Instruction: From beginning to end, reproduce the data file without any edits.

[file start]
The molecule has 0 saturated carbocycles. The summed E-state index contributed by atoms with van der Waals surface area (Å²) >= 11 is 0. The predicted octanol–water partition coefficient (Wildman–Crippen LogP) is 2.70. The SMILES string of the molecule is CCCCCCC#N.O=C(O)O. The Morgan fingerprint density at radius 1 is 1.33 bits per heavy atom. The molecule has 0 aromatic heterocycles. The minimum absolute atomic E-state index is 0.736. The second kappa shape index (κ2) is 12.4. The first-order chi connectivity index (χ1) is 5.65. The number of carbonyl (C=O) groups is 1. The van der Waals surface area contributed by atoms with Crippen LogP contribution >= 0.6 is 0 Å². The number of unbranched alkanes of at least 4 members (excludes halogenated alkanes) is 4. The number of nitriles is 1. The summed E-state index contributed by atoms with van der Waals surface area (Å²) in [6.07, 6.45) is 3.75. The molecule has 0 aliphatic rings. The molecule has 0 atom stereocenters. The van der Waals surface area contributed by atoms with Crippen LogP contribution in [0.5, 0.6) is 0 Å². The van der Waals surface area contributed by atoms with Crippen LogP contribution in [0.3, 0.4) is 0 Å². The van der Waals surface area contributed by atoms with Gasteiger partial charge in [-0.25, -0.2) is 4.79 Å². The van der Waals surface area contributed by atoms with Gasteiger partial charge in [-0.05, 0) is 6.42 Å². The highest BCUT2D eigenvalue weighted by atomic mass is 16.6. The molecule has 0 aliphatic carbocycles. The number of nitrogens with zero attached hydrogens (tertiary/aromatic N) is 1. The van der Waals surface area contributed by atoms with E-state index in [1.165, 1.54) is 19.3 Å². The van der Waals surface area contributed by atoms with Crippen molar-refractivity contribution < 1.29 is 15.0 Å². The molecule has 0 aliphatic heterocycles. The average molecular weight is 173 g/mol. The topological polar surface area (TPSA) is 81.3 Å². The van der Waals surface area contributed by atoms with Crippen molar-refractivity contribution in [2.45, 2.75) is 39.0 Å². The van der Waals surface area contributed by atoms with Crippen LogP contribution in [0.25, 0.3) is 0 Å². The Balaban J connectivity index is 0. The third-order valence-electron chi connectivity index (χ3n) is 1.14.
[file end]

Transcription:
The molecule has 0 saturated carbocycles. The summed E-state index contributed by atoms with van der Waals surface area (Å²) >= 11 is 0. The predicted octanol–water partition coefficient (Wildman–Crippen LogP) is 2.70. The SMILES string of the molecule is CCCCCCC#N.O=C(O)O. The Morgan fingerprint density at radius 1 is 1.33 bits per heavy atom. The molecule has 0 aromatic heterocycles. The minimum absolute atomic E-state index is 0.736. The second kappa shape index (κ2) is 12.4. The first-order chi connectivity index (χ1) is 5.65. The number of carbonyl (C=O) groups is 1. The van der Waals surface area contributed by atoms with Crippen LogP contribution >= 0.6 is 0 Å². The number of unbranched alkanes of at least 4 members (excludes halogenated alkanes) is 4. The number of nitriles is 1. The summed E-state index contributed by atoms with van der Waals surface area (Å²) in [6.07, 6.45) is 3.75. The molecule has 0 aliphatic rings. The molecule has 0 atom stereocenters. The van der Waals surface area contributed by atoms with Crippen LogP contribution in [0.5, 0.6) is 0 Å². The van der Waals surface area contributed by atoms with Crippen LogP contribution in [0.3, 0.4) is 0 Å². The van der Waals surface area contributed by atoms with Gasteiger partial charge in [-0.25, -0.2) is 4.79 Å². The van der Waals surface area contributed by atoms with Gasteiger partial charge in [-0.05, 0) is 6.42 Å². The highest BCUT2D eigenvalue weighted by atomic mass is 16.6. The molecule has 0 aliphatic carbocycles. The number of nitrogens with zero attached hydrogens (tertiary/aromatic N) is 1. The van der Waals surface area contributed by atoms with E-state index in [1.165, 1.54) is 19.3 Å². The van der Waals surface area contributed by atoms with Crippen molar-refractivity contribution < 1.29 is 15.0 Å². The molecule has 0 aliphatic heterocycles. The average molecular weight is 173 g/mol. The topological polar surface area (TPSA) is 81.3 Å². The van der Waals surface area contributed by atoms with Crippen molar-refractivity contribution in [2.45, 2.75) is 39.0 Å². The van der Waals surface area contributed by atoms with Crippen LogP contribution in [0.25, 0.3) is 0 Å². The Balaban J connectivity index is 0. The third-order valence-electron chi connectivity index (χ3n) is 1.14.